In the collectable ceramics market colour can count for a lot. The familiar model of the shire horse mare, designed by Arthur Gredington in 1940 and in production right up until 1999, was sold in the thousands in the typical colourways of brown or pale grey and will today typically bring £20-30. But should this figure (model 818) be found in other hues (there are supposedly 11 different colourways), the price can increase 100-fold or more.
Back in June 2017 a very rare model in a Strawberry Roan colourway took £6600 at Potteries Auctions, which sold another in Iron Grey for £5700 in 2021. The firm has also sold examples in Skewbald (£4400 in November 2020), Piebald (£1900 in November 2017), Chestnut (£1100 in November 2017) and Rocking Horse Grey (£1000 in September 2010).
The Fine Art sale at Potteries Auctions on November 10 included a version of model 818 in Painted Gloss White.
Just a few of these are known. Although its only polychrome details are to the head, the fetlocks and a braided mane, it is thought that creating the white colour was an expensive and lengthy process.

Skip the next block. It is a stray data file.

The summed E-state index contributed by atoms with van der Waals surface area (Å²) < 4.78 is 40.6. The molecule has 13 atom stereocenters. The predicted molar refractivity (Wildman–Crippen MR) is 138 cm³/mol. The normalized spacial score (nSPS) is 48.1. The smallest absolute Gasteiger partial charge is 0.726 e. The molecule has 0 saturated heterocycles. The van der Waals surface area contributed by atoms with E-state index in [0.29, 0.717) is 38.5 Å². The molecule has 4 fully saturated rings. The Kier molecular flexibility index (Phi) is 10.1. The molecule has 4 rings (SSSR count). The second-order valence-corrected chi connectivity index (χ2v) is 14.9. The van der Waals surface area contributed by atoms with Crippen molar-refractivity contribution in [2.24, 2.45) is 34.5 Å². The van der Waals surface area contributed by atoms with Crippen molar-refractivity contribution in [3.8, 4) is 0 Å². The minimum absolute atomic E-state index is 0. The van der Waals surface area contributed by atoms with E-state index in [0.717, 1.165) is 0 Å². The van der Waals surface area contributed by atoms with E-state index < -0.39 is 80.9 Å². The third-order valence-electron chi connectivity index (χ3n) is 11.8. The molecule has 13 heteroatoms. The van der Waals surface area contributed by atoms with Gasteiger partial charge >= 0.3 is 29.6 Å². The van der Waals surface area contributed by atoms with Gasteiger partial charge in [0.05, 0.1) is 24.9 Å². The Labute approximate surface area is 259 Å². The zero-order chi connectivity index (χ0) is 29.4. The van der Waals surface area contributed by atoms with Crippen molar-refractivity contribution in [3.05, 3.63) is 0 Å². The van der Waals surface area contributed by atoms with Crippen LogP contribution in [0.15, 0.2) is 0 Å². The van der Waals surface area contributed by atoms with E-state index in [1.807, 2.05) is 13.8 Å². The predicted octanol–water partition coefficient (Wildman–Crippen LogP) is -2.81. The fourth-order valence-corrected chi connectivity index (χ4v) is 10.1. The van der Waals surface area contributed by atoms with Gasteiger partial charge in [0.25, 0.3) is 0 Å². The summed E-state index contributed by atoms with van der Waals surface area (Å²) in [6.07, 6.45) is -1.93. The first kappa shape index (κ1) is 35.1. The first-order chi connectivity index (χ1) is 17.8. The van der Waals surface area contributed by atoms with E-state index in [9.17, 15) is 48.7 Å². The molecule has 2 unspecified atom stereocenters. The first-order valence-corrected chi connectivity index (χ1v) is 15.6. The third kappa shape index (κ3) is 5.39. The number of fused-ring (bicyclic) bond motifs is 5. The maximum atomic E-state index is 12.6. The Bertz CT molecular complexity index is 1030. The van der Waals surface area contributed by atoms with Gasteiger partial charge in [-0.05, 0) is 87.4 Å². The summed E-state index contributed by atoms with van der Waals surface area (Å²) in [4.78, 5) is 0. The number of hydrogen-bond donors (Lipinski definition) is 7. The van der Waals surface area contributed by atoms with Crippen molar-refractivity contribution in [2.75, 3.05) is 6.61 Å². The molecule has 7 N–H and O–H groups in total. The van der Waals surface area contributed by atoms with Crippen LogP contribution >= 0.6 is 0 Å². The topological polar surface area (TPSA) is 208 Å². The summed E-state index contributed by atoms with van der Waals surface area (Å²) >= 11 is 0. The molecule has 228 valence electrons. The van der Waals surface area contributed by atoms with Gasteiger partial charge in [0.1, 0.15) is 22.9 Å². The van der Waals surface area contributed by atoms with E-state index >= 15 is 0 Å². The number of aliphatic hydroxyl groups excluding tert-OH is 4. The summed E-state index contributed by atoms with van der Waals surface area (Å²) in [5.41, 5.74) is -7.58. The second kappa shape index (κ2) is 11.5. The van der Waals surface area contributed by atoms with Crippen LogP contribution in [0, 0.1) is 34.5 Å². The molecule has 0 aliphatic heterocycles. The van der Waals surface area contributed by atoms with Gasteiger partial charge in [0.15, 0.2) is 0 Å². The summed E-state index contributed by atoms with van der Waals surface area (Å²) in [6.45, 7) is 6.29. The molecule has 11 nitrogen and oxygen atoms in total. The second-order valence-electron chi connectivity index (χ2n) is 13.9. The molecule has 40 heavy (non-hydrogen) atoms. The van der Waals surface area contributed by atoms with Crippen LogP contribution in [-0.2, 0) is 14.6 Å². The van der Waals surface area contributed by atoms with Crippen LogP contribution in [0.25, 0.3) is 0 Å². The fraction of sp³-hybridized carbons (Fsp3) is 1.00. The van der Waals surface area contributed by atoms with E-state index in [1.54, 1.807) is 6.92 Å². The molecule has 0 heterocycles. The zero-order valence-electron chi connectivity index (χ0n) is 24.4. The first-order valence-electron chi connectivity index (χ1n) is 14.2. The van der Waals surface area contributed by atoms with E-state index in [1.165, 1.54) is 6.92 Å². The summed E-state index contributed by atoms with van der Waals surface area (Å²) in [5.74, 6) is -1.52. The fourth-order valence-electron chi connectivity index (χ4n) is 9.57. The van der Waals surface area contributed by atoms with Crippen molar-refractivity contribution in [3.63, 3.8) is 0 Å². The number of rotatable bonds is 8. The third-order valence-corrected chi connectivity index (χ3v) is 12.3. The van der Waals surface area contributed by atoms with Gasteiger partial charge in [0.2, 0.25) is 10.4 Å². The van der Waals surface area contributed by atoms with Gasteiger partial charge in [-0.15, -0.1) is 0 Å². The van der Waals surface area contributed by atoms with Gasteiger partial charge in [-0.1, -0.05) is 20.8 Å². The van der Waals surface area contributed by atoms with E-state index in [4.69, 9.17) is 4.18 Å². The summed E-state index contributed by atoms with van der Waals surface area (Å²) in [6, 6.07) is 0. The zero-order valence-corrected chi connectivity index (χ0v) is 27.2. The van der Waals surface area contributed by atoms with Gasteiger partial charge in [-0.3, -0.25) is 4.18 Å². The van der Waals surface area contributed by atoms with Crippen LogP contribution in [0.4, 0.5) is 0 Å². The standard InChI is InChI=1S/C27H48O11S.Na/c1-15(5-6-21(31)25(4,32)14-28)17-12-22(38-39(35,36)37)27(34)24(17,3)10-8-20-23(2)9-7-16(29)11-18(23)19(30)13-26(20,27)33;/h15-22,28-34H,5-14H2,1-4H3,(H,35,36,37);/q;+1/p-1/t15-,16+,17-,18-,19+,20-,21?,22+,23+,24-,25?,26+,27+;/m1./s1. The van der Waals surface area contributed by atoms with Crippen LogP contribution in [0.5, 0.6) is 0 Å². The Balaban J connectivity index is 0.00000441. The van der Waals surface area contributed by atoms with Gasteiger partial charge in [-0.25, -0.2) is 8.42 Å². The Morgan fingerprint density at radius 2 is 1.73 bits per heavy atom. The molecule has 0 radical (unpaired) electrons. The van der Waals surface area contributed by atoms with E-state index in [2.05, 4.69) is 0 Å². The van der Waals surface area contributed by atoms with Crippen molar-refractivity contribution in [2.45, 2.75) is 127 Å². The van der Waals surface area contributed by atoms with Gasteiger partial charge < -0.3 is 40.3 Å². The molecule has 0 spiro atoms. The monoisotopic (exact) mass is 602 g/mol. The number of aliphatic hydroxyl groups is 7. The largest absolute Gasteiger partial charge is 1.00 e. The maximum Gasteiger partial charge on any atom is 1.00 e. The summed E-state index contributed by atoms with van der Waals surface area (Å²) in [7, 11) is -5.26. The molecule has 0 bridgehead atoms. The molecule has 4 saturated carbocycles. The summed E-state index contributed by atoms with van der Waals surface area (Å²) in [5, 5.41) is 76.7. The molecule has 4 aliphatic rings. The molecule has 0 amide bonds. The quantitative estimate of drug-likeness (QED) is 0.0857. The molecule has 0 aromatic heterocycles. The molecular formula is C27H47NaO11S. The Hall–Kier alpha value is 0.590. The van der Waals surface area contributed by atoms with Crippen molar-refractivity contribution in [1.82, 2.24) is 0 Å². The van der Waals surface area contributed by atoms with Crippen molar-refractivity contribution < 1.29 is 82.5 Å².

It was hammered down at £11,300 (plus 20% buyer’s premium). Specialist Bill Buckley said it came in with a herd of a dozen other horses from a private vendor from Chester with a guide of £1000-2000.
“I did think it would fetch considerably more as the 818 model is extremely collectable,” he said. “I wasn’t aware another had been sold at auction before although I was told one turned up on eBay about 10 years ago. The buyer is from the UK and there were at least two UK disappointed underbidders.”
The previous auction high for Beswick was the £9500 bid at Bonhams in 2003 for one of four known casts of the Spirit of Whitfield. Modelled in 1987 by Graham Tongue, it depicts a pit pony called Kruger who retired from the Chatterley Whitfield colliery in 1931. Another was sold at Peter Wilson of Nantwich in May 2005 for £8500.
Despite the soft underbelly of the collectable ceramics market, impressive sums have been paid of late for rarities. In July, Potteries Auctions set a new record for any Doulton figure when a Bunnykins trial group, Celebration Time, made in 1998 in anticipation of the Millennium was sold to an Australian collector at £35,500.